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Book Review : Joshua Chaplinsky - Whispers in the Ear of a Dreaming Ape (2019)

Book Review : Joshua Chaplinsky - Whispers in the Ear of a Dreaming Ape (2019)

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Joshua Chaplinsky is best known for Kanye West: Reanimator, a 120 pages-long mashup I’ve never actually read. If you’ve read short story anthologies in the last three or four years (all sixteen of you), you might remember his name because he’s participated to several and remained constantly interesting. That’s why I’m breaking my “no debut short story collection” rule today, to talk about the upcoming Whispers in the Ear of a Dreaming Ape. Chaplinsky doesn’t bat 1.000, but he’s a craftsman who truly enjoys the inherent weirdness and unpredictability of the form.

My favorite story in Whispers in the Ear of a Dreaming Ape is The Black Hole. It’s probably the best short story I’ve read all year. The titular black hole is a bar that slows down time. There’s also a singularity forming inside and all the patrons are gravitating towards it like dying celestial objects, while their family is stuck on a different timeline outside. The Black Hole is powerful because it’s original, straightforward and not preachy. The cosmic metaphor illustrates the powerlessness of an alcoholic with an empathy and a clarity of purpose that is second to none.

Alcoholism is usually romanticized or portrayed to be a pathetic affliction, so an alternative take is as refreshing as it is welcome.

Two other stories I liked a lot were The Hand of God and The Whole Infernal Machine. The former is a religious fevered dream where the protagonist’s quest for meaning is continuously thwarted by personal, idiosyncratic views on religion and the latter is a dystopian coming-of-age where the youthful narrator uses official, adult-like language to tell his story. He uses expressions like “The Therapist”, “ The Parental Unit” and “analog diary”. I thought this was particularly clever and moving, because language has become such a battle field on the internet, in 2019. Neologisms and 100$ words have become a validating practice in online debates and this story illustrates how they can sometimes be a tragedy.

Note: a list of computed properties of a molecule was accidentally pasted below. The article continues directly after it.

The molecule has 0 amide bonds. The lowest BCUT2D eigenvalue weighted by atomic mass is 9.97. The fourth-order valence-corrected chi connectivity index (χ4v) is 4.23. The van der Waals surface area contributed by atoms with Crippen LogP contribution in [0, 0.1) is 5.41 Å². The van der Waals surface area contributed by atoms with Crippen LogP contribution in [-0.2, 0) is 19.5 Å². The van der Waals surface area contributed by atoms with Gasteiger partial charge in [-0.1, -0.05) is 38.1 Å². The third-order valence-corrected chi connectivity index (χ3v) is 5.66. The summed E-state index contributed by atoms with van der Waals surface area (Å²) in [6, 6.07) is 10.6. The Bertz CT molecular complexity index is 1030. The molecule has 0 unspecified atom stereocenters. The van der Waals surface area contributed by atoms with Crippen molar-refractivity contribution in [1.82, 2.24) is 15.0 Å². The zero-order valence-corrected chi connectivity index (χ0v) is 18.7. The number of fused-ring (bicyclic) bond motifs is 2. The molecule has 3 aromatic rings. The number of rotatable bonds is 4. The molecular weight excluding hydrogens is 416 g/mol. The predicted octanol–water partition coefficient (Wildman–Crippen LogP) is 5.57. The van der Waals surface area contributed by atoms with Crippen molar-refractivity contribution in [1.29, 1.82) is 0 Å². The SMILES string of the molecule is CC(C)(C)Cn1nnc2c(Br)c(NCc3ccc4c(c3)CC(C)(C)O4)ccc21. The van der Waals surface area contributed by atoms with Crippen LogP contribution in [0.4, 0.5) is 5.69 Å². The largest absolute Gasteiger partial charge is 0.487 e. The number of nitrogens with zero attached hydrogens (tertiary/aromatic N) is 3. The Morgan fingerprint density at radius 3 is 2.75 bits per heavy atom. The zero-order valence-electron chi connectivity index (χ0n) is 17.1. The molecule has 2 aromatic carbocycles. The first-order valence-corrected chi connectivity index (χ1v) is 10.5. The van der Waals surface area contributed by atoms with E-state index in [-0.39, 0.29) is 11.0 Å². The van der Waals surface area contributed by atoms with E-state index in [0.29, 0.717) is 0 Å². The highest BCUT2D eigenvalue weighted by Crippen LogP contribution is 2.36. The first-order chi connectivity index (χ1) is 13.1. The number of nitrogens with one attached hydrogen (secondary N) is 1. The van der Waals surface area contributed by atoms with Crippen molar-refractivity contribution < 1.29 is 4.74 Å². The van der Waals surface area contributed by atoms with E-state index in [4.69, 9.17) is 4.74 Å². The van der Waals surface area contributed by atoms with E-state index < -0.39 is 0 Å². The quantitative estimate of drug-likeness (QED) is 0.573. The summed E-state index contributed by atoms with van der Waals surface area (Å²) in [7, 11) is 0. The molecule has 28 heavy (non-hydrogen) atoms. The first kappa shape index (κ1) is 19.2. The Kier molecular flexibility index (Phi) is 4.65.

I couldn’t really tell you what genre Joshua Chaplinsky’s actually writing. He’s like a drive-thru Brian Evenson with the inherent weirdness and the looping narratives, but without the insular economy of language. A story like Twice Amputated Foot is a good example. Dramatically speaking, it deprives you of a conventional beginning and ending. It reads like a very entertaining medico-legal anecdote and draws its power from its symbolism (the foot being a stand-in for the family’s dysfunction) and not from any powerful revelation at the end.

That’s probably the best thing about Chaplinsky’s fiction. It forces you to be an active audience and seek meaning instead of being spoon-fed everything. It’s uncomfortable in the best possible way.

Of course, these were the standout stories. But when Joshua Chaplinsky isn’t memorable, he doesn’t exactly stink. Some of the stories I haven’t named are enjoyable, but lack the conceptual spark and makes you go “OOOOUH” from the first page, like it has in The Black Hole or The Whole Infernal Machine. Chaplinsky is above average, but what separates him from greatness is a thematic obsession. A “thing” that is properly his. He’s original, technically sound, but it felt like a writer looking for his voice in a couple stories here. But he’s extremely close to finding it.

Anyway, I enjoyed Whispers in the Ear of a Dreaming Ape quite a lot. It has some of the best and most original short stories I’ve read all year. It’s short, fun and it’s coming out on October 15, which makes it a solid choice for Halloween. Get on it.

7.6/10

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